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I get really mad at Stephen Hawking sometimes.
I think about this man – this great, honorable man who taught us so much about the world – and I find myself frustrated by him. Frustrated by his atheism. Confused by his outlook on life – by his unrelenting stance on the meaninglessness of the universe beyond random chance. How could he not see God in that which he studied?
For me, Hawking’s life and death are intimately personal. The disease from which he suffered is one I know too well. My grandmother was diagnosed with ALS with dementia in 2009. She died less than a year later.
I see Steven Hawking, and my first instinct is that it’s not fair. It’s not fair that his family got so much longer with him than I got with my grandma. It’s not fair that he got to live so long with this disease and that because his access to technology and his own body supported him for so long, he’s seen as a miraculous success for this disease with no cure.
But there’s also something about Hawking and his view of life that deeply troubles me. I know well the suffering Hawking had to experience in his life. There were likely moments where he struggled to speak something he desperately needed to express to a loved one, who could not decipher the meaning behind the words that his mouth could not enunciate. He will have woken up one day unable to move his fingers – later, unable to support his body on his legs, and still later unable to eat, drink, swallow. His mind was trapped inside a body that could no longer contain him, and he was given an expiration date and no hope of a cure.
As a devout Catholic and as someone who watched my grandmother and my family grapple with ALS, I have trouble reconciling Hawking’s atheism with his disease – almost as much trouble as I have reconciling his genius, his love of the cosmos, with his belief that there is nothing beyond it. I cannot bear to think that this suffering that he underwent, that my grandmother underwent, and that thousands of individuals per year undergo has no purpose – that it simply is.
I realize my anger is unfair. I also understand it’s unfounded, and it’s the exact opposite of how one is called to evangelize to a person who denies the existence of God. Perhaps it’s unfair of me to take this frustration out on Hawking. After all, when one undergoes immense suffering and pain, it is easy to deny the existence of God. The simple path is to claim that no loving God would allow a person to wilt away into nothingness.
What’s more difficult to ponder, but what remains at the center of my heart and gives me the hope to honor my grandmother’s memory every day, is to gaze upon the cross and recognize the way Christ’s death transformed suffering – including my grandmother’s and Stephen Hawking’s.
Lent is a particularly apt time to reflect upon the suffering of ALS. This disease takes away the patient’s voluntary muscle control, causing him or her to lose all ability to take care of himself or herself. I am comforted knowing that in the incarnation and on the cross, Christ, too, surrendered control of His body. He, too, was unable to use his hands, unable to support his body, and eventually could not bring air into his lungs. He understood, physically and spiritually, the pain and progression of ALS – not just in his immediate suffering, but in his taking on of all suffering and sin in the world. It is this knowledge that gives me hope. I can rest easy in the confidence that Christ understood my grandmother’s suffering and that her wounds have been transformed into glorious testaments to the love she produced in this world.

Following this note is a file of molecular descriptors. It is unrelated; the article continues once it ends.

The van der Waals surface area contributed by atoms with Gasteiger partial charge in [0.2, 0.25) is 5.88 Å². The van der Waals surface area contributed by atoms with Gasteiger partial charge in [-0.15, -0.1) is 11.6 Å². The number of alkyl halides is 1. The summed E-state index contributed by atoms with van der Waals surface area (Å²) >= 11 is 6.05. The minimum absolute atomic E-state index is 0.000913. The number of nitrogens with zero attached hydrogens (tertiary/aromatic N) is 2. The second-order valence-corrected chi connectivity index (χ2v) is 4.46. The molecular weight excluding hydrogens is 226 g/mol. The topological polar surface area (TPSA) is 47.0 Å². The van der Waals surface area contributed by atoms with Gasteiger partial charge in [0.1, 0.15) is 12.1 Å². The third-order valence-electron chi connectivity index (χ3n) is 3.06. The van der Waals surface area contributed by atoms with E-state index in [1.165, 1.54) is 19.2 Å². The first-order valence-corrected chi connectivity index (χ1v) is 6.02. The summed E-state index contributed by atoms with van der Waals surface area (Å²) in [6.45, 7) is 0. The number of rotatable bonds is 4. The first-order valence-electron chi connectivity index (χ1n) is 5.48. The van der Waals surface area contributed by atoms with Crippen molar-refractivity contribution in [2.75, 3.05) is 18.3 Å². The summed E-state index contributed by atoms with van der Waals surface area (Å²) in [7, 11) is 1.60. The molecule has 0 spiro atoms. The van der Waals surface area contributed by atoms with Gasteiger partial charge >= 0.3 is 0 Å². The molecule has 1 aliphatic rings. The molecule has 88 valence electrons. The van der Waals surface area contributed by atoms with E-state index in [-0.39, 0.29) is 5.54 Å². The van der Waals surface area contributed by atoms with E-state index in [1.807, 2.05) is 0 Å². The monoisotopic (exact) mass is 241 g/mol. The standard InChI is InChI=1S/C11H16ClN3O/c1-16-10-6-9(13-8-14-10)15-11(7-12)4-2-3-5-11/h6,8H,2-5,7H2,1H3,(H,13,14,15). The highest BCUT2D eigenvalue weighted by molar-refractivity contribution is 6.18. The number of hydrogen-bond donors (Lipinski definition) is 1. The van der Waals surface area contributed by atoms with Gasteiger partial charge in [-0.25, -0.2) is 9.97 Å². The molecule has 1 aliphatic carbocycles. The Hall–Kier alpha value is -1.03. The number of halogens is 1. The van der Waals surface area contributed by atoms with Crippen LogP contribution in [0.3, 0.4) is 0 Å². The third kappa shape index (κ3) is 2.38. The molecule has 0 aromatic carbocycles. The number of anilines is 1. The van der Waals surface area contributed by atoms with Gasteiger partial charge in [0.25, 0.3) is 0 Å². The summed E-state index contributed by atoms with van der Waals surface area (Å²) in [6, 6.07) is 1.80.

Maybe the reason I get so frustrated with Stephen Hawking is that I feel sad for him. I’m heartbroken that he didn’t have this same hope. To him, the suffering undergone in the battle to simply live each day with ALS was nothing more than a motor neuron disorder that resulted in loss of voluntary muscles and, eventually, death. I cannot grasp that worldview, particularly in a person who so outlived the life expectancy of ALS as to be considered miraculous by professionals. I’m simultaneously so frustrated with and so sad for Hawking, that though he grasped such large and complex realities in the universe, he never had the chance to grasp the deeper meaning of his own life and suffering.
Fr. James Martin, S.J., tweeted his reaction to Hawking’s death, stating, “The great thinker did not believe in God, but it seemed to me that his whole life was a revelation of God’s profound love and boundless creativity. May he rest in peace and may the mysteries of the universe be fully revealed to him.”
While this meditation certainly does not diminish my tumultuous feelings about Hawking and his death, it will be my prayer these days as I continue to see posts about Hawking online and am reminded of my grandmother. I will rest in the knowledge of God’s unending mercy and in the great mystery of divine revelation, the path through which God most certainly worked in Hawking’s genius and his life.
I will also keep in my heart the many Stephen Hawkings who still live, think, and seek answers in the created world. I must take my own immediate reaction of frustration, my desire to shout, “can’t you see!?” to them, and recognize in it my own weakness and sinfulness. I must approach those in my life who have undergone suffering with compassion and patience – and my prayer must continually be that they may one day find peace in the understanding of their pain that transcends time, space, and even physics.
Molly Daily is currently pursuing her M.A. in Communication. She has a B.A. in Political Science and Spanish from the University of Notre Dame.